Friday, September 15, 2006

Redrawing the Middle East's Blood Borders

It is beyond dispute that a major reason the Middle East is such a screwed up place is that the borders of many of its countries were drawn by self interested Brits and Frenchmen who didn't give a fig about historic ethnic, tribal and religious considerations. Iraq is Exhibit A in that regard.

Now comes Ralph Peters, who in a fascinating Armed Forces Journal article and accompanying maps redraws the region's borders to more closely reflect those considerations.
The first thing I noticed is that Iran, which is at the heart of the region and in some respects at the heart of its dysfunctionality, shrinks somewhat. Iraq, on the other hand, is chopped up into Shia, Sunni and Kurdish states and ceases to exist, while Israel returns to its pre-1967 war borders.
The astute Joe Gandesman, who picked up Peters' cutting and pasting at The Glittering Eye, makes a big point that is not immediately obvious in stating that he wished that Peters had paid a little more attention to natural resource issues, particularly oil, water, and transportation. Under his redraw, the new Saudi and Sunni Arab Anwar state are largely without resources.

So why doesn't Iran take a bigger hit?

Peters explains that it is a state with "madcap" boundaries. It would lose a great deal of territory to Unified Azerbaijan, Free Kurdistan, the Arab Shia State and Free Baluchistan, but would gain the provinces around Herat in today's Afghanistan — a region with a historical and linguistic affinity for Persia. Iran would, in effect, become an ethnic Persian state again.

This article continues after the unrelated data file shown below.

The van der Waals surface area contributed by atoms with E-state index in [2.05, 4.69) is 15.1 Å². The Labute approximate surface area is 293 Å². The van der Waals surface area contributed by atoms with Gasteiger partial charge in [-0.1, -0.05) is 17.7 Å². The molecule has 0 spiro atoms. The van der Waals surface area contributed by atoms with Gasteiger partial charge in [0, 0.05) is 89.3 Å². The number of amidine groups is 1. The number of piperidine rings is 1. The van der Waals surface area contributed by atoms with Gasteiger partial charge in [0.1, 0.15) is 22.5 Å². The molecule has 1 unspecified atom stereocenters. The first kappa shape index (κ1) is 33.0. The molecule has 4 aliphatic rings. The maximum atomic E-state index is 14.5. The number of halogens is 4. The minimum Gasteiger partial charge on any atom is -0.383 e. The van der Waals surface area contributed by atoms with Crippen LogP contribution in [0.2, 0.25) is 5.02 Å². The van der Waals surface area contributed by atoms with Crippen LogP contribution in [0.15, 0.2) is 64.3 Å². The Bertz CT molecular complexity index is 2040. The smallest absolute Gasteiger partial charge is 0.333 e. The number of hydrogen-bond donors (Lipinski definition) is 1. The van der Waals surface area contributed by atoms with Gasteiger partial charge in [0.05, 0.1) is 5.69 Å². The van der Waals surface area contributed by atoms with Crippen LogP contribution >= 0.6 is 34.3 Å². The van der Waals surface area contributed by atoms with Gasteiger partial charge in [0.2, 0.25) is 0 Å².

Peters concludes by noting that correcting borders to reflect the will of the people may be impossible in the short term.
But given time — and the inevitable attendant bloodshed — new and natural borders will emerge. Babylon has fallen more than once. . . .

From the world's oversupply of terrorists to its paucity of energy supplies, the current deformations of the Middle East promise a worsening, not an improving, situation. In a region where only the worst aspects of nationalism ever took hold and where the most debased aspects of religion threaten to dominate a disappointed faith, the U.S., its allies and, above all, our armed forces can look for crises without end. While Iraq may provide a counterexample of hope — if we do not quit its soil prematurely — the rest of this vast region offers worsening problems on almost every front.

If the borders of the greater Middle East cannot be amended to reflect the natural ties of blood and faith, we may take it as an article of faith that a portion of the bloodshed in the region will continue to be our own.

I first noted in a post in July that it may be time to think the unthinkable in Iraq, and that means deciding whether centuries old sectarian animosities are so great that there never can be an effective government of national unity.
Iraq's borders are substantially a result of a secret partition between the British and French in 1916 that had nothing to do with historic or sectarian considerations and everything to do with staking out spheres of post-World War I influence. The partition is recognized as a turning point in relations between the West and Arab peoples, which is to say that it has pretty much been all downhill since.

Well, 90 years later a partitioning of the warn-torn country doesn't seem so far fetched. At least a growing number of Shiite legislators think so.

More here.

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